Tag Archives: temptation

Why God’s promise to give you a way out of temptation isn’t working

There are some promises in the Bible which under certain conditions do not work.

In Paul’s letter to the Corinthian church he shares how Israel’s past mistakes have been written down as a warning to us, so that we “might not desire evil as they did” (1 Cor. 10:6).   He goes on to pen one of the most frequently quoted promises in all of scripture:

No temptation has overtaken you that is not common to everyone.  God is faithful, and he will not let you be tempted beyond your strength, but with the temptation he will also provide the way out so that you may be able to endure it (10:13).

I have often hated that verse.

I hated it because as an addict it never worked.   He won’t let me tempted beyond my strength?  I proved time and time again that I had no strength.  I was powerless over my addiction.  When it called, I answered.

I prayed time and time again that God show me a way out next time.  I prayed time and time again that God give me strength to withstand the temptation to use the next time around.  Each and every time I got the same result.

I began to think that this verse, so often quoted and fitting so nicely on refrigerator magnets was a cruel joke.

But Paul writes something immediately after this famous verse which was a game changer for me.  Like the decoder ring I used to find in Cracker Jack boxes, this is the key that unlocks everything else.  He writes,

Therefore, my dear friends, flee from the worship of idols (10:14).

The idea that we can resist temptation is sandwiched between these two ideas, that we might not desire evil and that we would not worship other gods. But when we worship something else, or when our heart’s desire is something apart from God, we aren’t in a good place to activate the promise of 1 Cor 10:13.

When Paul says that when we are tempted a way out will be provided, he is assuming that the main desire of our heart is God.  Temptation is the process of being enticed by something less than that main desire of our heart.   When Adam and Eve were tempted in the garden they were being enticed by something other than God, who was their all in all.  Being tempted is about being lured off a path I am committed to be on, whether that path is life, or in the case of addiction, death.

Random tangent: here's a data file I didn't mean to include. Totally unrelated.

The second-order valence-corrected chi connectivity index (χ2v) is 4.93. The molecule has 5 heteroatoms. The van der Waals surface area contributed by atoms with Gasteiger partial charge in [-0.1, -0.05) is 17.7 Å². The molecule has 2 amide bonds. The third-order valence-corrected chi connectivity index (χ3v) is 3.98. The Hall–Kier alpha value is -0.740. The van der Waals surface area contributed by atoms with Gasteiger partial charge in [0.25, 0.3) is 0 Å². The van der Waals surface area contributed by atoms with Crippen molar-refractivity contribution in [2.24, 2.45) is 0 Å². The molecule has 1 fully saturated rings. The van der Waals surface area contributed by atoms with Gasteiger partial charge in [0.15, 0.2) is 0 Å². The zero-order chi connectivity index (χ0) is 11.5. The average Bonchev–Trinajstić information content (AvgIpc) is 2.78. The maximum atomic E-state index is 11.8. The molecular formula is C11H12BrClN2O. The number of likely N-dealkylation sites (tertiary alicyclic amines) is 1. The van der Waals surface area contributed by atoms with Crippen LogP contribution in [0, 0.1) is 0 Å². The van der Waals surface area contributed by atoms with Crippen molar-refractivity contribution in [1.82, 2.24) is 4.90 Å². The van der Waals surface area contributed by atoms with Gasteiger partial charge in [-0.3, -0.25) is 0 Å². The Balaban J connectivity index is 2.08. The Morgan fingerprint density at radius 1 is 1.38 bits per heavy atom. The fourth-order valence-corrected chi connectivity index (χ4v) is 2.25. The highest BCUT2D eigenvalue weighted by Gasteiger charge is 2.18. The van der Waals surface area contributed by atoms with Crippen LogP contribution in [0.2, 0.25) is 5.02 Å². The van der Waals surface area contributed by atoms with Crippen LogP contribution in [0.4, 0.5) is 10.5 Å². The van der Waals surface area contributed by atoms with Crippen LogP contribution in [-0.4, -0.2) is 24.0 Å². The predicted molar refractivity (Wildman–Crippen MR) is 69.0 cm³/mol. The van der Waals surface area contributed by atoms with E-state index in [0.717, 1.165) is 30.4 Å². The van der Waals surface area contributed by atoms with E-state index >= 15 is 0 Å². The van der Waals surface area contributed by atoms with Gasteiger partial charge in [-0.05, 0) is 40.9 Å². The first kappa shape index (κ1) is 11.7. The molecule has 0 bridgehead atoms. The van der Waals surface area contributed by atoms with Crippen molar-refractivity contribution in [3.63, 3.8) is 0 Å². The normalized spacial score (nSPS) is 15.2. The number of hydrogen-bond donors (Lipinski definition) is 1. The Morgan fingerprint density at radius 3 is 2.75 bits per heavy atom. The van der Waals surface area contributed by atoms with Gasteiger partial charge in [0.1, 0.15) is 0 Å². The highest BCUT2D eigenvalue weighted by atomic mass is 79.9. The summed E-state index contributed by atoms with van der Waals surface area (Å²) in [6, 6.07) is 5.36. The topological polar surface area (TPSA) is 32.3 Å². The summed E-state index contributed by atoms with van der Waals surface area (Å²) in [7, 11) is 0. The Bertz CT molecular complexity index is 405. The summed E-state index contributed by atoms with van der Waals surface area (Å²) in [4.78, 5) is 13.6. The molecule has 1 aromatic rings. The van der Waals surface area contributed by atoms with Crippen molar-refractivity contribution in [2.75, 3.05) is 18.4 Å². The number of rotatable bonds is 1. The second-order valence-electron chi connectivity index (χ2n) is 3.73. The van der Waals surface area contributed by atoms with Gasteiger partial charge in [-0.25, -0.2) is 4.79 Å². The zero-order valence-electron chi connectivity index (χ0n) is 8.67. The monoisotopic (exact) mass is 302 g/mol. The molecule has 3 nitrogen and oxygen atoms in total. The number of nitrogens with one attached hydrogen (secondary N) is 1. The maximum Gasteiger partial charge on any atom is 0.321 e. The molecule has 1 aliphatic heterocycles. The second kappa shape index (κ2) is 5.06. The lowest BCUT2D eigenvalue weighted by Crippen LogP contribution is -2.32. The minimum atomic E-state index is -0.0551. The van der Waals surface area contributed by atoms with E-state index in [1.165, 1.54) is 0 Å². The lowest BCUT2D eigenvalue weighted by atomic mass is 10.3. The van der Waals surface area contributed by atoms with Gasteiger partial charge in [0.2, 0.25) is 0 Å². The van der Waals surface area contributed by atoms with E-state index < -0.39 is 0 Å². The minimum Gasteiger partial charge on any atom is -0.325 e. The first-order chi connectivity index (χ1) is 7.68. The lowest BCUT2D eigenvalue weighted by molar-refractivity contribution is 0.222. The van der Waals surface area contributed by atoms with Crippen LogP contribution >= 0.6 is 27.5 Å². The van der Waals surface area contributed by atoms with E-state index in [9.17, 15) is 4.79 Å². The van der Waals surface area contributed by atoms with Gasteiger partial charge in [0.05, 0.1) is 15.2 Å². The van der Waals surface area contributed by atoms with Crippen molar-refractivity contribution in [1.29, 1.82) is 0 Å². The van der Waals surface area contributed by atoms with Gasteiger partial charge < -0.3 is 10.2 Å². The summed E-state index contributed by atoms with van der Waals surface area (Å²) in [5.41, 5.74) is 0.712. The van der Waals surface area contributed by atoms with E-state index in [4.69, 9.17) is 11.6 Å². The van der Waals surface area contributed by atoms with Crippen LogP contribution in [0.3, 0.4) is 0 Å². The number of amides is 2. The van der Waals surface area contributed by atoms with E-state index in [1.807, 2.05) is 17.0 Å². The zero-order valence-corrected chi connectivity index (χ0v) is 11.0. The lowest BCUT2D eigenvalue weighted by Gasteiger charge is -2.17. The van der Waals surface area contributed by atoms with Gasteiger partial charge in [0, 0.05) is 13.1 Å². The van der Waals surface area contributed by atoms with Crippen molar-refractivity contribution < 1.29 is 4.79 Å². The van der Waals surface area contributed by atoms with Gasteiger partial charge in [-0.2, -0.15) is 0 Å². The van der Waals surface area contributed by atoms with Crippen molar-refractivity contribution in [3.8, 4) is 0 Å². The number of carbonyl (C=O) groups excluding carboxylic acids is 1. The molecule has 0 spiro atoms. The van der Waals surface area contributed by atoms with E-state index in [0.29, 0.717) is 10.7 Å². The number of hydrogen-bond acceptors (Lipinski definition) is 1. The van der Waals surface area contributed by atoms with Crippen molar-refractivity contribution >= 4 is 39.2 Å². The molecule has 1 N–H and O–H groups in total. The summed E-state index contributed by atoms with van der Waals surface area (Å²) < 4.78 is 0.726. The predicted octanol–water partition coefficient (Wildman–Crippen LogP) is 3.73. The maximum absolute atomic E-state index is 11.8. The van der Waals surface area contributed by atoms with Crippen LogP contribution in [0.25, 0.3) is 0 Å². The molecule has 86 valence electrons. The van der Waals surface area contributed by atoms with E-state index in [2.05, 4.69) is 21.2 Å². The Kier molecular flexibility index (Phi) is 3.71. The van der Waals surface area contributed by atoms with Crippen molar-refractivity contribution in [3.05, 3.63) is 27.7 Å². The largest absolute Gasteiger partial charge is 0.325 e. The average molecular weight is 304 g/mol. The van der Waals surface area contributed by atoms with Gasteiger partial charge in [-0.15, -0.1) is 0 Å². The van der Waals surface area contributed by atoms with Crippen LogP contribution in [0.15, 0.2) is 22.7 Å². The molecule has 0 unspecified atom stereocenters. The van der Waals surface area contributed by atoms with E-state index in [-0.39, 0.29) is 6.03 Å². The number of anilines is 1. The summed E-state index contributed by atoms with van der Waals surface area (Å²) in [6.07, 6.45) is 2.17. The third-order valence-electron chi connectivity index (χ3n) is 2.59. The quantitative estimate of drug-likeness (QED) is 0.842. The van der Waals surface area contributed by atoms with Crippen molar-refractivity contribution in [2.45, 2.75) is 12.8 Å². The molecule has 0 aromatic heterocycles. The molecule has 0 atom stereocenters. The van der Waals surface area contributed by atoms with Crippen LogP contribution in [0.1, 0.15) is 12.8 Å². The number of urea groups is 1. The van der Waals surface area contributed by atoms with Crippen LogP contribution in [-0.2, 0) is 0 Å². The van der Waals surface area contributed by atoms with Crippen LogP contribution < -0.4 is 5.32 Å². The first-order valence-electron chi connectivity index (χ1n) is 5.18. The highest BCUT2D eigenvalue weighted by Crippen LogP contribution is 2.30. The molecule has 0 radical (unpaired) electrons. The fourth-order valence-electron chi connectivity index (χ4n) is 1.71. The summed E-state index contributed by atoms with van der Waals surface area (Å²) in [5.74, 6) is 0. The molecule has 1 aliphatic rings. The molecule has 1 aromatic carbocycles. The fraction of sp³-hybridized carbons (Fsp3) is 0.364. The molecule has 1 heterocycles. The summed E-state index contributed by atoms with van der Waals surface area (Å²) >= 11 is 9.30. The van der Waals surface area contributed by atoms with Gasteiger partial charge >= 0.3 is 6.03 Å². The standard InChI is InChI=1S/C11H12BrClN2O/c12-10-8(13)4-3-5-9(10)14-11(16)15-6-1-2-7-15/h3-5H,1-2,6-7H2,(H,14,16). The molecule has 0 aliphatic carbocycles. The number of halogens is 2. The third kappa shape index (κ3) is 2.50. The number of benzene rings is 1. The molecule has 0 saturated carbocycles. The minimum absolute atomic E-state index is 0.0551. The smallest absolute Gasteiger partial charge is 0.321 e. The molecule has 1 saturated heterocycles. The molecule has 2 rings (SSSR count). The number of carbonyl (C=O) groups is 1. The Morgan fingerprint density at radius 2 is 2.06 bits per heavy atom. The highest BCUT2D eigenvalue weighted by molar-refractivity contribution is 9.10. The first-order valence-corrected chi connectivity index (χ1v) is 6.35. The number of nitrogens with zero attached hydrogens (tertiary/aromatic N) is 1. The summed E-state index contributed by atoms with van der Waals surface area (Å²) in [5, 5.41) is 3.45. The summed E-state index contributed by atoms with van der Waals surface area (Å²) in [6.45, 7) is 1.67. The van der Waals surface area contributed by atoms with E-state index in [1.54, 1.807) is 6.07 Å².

So, when I’m acting out in my addiction the main desire of my heart is not God.  Rather, my compulsion is my god, and when in that state, anything trying to draw me away from acting out in my addiction could be called a temptation.  When I am active in my addiction I am not being tempted to use my drug of choice, I’m being called to worship my god. 

When I am active in my addiction, sometimes I am tempted to go to church.

When I am active in my addiction, sometimes I am tempted to pray.

When I am active in my addiction, sometimes I am tempted to surrender.

Thank God he never answered my prayer to provide a way out of my temptations!   Those temptations were actually wooings of the Spirit, seeking to tempt me away from the god I worshiped  – my compulsion.

If you have been praying 1 Cor. 10:13 till you are blue in the face and frustrated that you keep falling short, perhaps it’s time to be brutally honest with yourself and admit that temptation isn’t your issue,  worshiping an idol is.

It’s not until we admit that we have an idol in our heart that we love more than God that that idol begins to lose it’s power over us.  Naming the gods we love to worship, admitting that we are powerless over them, is the first step towards the sort of worship for which we were created.

And then, when we are absorbed by the one true God, with our hearts delighting in him, having turned our life and our will over to his care, then and only then will we find the power and truth in a promise like 1 Cor. 10:13.  We will find that there always is a way provided for us to walk in the Spirit rather than our flesh.  We will find that God is doing for us what we previously could not do for ourselves.   We will be making the connection.  We will be home.

Therefore, my dear friends, flee from the worship of idols.   What if we put that on our refrigerator magnets for a season?

The Anatomy of Temptation

Genesis 3 contains everything we need to know about what goes wrong in all of us.  It contains the anatomy – the inner workings – of temptation, from the beginning seed planted by the enemy to the tragic fall which follows. It’s a fall that need not happen to us because we know how the enemy attacks.  And yet, we fall for it time and time again.

Paul writes in his letter to the Corinthian church that we should not allow Satan to get an advantage over us, for we are not ignorant of his designs (2 Cor. 2:11).   That we are not ignorant of how Satan works may have been true in the first century, but is it today?   Do you know how the enemy sets out to destroy you?   Do you even know that you have an enemy?   Peter, another one of Jesus’ first followers, warns that the devil “prowls around like a roaring lion, looking for someone to devour” (1 Peter 5:8).   If you don’t know this, nor understand how he works, you are easy pickings.

So, looking closely at Genesis 3, learn this “anatomy of temptation” well so that you can be better prepared to defeat the lion, and even see him coming a mile away.

The Enemy Subverts

  1. Bring into question whether God really said something or not.
    • “Did God really say…?” (3.1)
  2. Twist the command into something absurd.
    • “You must not eat from any tree?” (3:1)
    • Notice how he twisted God’s original command, that they may eat of every tree but one (2:16-17), into one that seems absurdly restrictive.